warehouse was notified separately by the port officer that goods
had been dispatched to his warehouse. The officer was therefore
able to reconcile the warehousekeeper's record of receipts with
the ports' records of goods sent inland for warehousing.
8. Distillers each had their own bonded
warehouses into which immature spirits were warehoused on production.
Brewers, UK wind and cider makers, and tobacco manufacturers had
similar arrangements for storing their product in duty suspense.
9. With the advent of the Single Market
a new system of holding and moving excise goods in the EU was
devised. This is described in Directive 92/12/EEC (the "Holding
and Movement Directive"). To a large extent this built on
the UK's system of warehousing. Any regular trader in excise goods
was required to become a "tax warehouse" and the transfer
of alcohol and tobacco products in duty suspense within the EU
was only allowed between tax warehouses. For businesses that found
the costs of running a warehouse too great or which did not trade
in excise goods regularly, other arrangements were put in place.
In the UK these alternative arrangementswhich make no provision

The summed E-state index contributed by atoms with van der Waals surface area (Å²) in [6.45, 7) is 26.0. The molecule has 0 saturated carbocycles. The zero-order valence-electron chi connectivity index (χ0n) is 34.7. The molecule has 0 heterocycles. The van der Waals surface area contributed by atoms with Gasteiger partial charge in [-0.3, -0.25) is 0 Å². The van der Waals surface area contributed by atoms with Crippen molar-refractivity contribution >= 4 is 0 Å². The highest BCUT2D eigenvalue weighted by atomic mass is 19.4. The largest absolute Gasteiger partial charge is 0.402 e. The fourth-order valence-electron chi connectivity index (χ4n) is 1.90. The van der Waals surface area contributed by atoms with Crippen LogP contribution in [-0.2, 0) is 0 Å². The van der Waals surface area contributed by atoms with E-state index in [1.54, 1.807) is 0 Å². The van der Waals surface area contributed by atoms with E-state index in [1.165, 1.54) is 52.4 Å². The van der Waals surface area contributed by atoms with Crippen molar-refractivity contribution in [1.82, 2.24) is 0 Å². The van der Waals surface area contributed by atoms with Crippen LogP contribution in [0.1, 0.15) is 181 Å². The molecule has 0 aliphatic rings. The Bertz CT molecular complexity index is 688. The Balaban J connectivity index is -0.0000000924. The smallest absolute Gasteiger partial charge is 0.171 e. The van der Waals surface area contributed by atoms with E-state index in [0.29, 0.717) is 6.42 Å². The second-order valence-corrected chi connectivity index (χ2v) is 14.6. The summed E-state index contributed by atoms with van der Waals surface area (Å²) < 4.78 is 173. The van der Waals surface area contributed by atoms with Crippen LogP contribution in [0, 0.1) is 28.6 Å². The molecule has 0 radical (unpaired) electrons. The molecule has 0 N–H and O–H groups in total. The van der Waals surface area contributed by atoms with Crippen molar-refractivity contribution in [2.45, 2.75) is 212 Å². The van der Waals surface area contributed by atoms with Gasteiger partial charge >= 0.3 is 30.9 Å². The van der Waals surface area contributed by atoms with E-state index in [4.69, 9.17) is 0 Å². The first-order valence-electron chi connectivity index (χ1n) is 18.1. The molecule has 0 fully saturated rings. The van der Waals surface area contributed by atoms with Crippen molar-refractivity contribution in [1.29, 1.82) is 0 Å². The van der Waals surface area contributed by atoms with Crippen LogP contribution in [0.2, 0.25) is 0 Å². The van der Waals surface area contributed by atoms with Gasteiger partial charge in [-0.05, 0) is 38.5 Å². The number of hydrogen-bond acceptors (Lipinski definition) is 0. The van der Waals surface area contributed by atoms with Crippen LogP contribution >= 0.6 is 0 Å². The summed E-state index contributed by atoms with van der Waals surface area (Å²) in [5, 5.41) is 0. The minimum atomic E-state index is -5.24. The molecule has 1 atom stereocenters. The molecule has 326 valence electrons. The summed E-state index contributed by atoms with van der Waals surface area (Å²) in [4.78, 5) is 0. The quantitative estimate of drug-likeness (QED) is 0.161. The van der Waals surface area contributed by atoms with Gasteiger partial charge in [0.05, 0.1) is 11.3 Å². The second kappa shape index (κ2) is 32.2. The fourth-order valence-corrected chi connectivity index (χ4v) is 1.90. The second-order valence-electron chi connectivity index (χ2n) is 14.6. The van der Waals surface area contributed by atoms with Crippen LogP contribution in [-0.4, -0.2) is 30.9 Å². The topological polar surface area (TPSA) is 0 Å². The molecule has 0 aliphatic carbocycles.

for holding goods in duty suspensionare known as the Registered
Excise Dealers and Shippers Scheme (REDS); and the Occasional
10. Imported alcohol and tobacco from third
(non-EU) countries continued to be handled as it was pre-Single
11. Duty suspension is the suspending of
excise duty while goods are being produced, processed, stored
and moved between excise warehouses (the main form of tax warehouse
in the UK) and between excise warehouses and approved persons.
The duty suspension system is applied while goods liable to excise
duty are being:
produced or processed (including
refinement of the product, maturing and distilling; packaging,
casking, bottling, labelling etc);
stored in an excise warehouse;
moved from an excise warehouse to
another excise warehouse or to an approved person; and
moved from an excise warehouse for
export to a third country;
moved on import from a third country
to an excise warehouse.
12. Premises used for holding duty-suspended
goods must be approved. Warehousekeepers also need to be authorised
and, since April 1999, owners of goods in warehouse have to be
registered by Customs and Excise.
13. To obtain authorisation from Customs
and Excise, traders must satisfy the Department that they will
provide sufficient physical and financial security (if required)
and adequate management and supervisory controls to safeguard
the storage of duty-unpaid goods.
14. Every Member State now has a system
of warehouses in which excise goods can be held and from which
movements in duty suspense to other warehouses can be initiated.
15. Movements between warehouses are accompanied
by an Accompanying Administrative Document (AAD) which is the
main document used in the control and audit of such duty-suspended